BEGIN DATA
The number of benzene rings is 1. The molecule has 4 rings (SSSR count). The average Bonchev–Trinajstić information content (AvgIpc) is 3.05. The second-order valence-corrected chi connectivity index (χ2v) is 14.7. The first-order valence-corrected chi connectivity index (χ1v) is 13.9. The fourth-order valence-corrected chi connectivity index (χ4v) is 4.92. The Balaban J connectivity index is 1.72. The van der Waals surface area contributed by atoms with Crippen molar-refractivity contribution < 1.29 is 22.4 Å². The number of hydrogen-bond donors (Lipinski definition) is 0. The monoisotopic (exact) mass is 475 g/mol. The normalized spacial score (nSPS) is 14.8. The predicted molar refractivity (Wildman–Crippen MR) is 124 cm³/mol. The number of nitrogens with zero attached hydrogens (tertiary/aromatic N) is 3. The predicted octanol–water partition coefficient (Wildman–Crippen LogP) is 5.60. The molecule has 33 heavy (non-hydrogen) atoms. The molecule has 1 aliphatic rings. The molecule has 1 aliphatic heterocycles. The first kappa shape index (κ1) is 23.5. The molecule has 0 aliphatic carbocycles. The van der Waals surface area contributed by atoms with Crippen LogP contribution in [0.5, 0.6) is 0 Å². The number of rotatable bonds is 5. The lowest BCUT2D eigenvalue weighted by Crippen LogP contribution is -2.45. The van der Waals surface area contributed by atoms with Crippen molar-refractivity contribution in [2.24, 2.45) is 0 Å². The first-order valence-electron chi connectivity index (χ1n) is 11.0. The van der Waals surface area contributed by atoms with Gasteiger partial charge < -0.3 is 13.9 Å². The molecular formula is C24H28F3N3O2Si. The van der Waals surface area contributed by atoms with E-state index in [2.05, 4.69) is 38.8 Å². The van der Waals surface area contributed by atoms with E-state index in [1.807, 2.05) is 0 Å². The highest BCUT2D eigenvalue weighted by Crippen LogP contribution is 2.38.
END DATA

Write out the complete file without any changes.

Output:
The number of benzene rings is 1. The molecule has 4 rings (SSSR count). The average Bonchev–Trinajstić information content (AvgIpc) is 3.05. The second-order valence-corrected chi connectivity index (χ2v) is 14.7. The first-order valence-corrected chi connectivity index (χ1v) is 13.9. The fourth-order valence-corrected chi connectivity index (χ4v) is 4.92. The Balaban J connectivity index is 1.72. The van der Waals surface area contributed by atoms with Crippen molar-refractivity contribution < 1.29 is 22.4 Å². The number of hydrogen-bond donors (Lipinski definition) is 0. The monoisotopic (exact) mass is 475 g/mol. The normalized spacial score (nSPS) is 14.8. The predicted molar refractivity (Wildman–Crippen MR) is 124 cm³/mol. The number of nitrogens with zero attached hydrogens (tertiary/aromatic N) is 3. The predicted octanol–water partition coefficient (Wildman–Crippen LogP) is 5.60. The molecule has 33 heavy (non-hydrogen) atoms. The molecule has 1 aliphatic rings. The molecule has 1 aliphatic heterocycles. The first kappa shape index (κ1) is 23.5. The molecule has 0 aliphatic carbocycles. The van der Waals surface area contributed by atoms with Crippen LogP contribution in [0.5, 0.6) is 0 Å². The number of rotatable bonds is 5. The lowest BCUT2D eigenvalue weighted by Crippen LogP contribution is -2.45. The van der Waals surface area contributed by atoms with Crippen molar-refractivity contribution in [2.24, 2.45) is 0 Å². The first-order valence-electron chi connectivity index (χ1n) is 11.0. The van der Waals surface area contributed by atoms with Gasteiger partial charge < -0.3 is 13.9 Å². The molecular formula is C24H28F3N3O2Si. The van der Waals surface area contributed by atoms with E-state index in [2.05, 4.69) is 38.8 Å². The van der Waals surface area contributed by atoms with E-state index in [1.807, 2.05) is 0 Å². The highest BCUT2D eigenvalue weighted by Crippen LogP contribution is 2.38.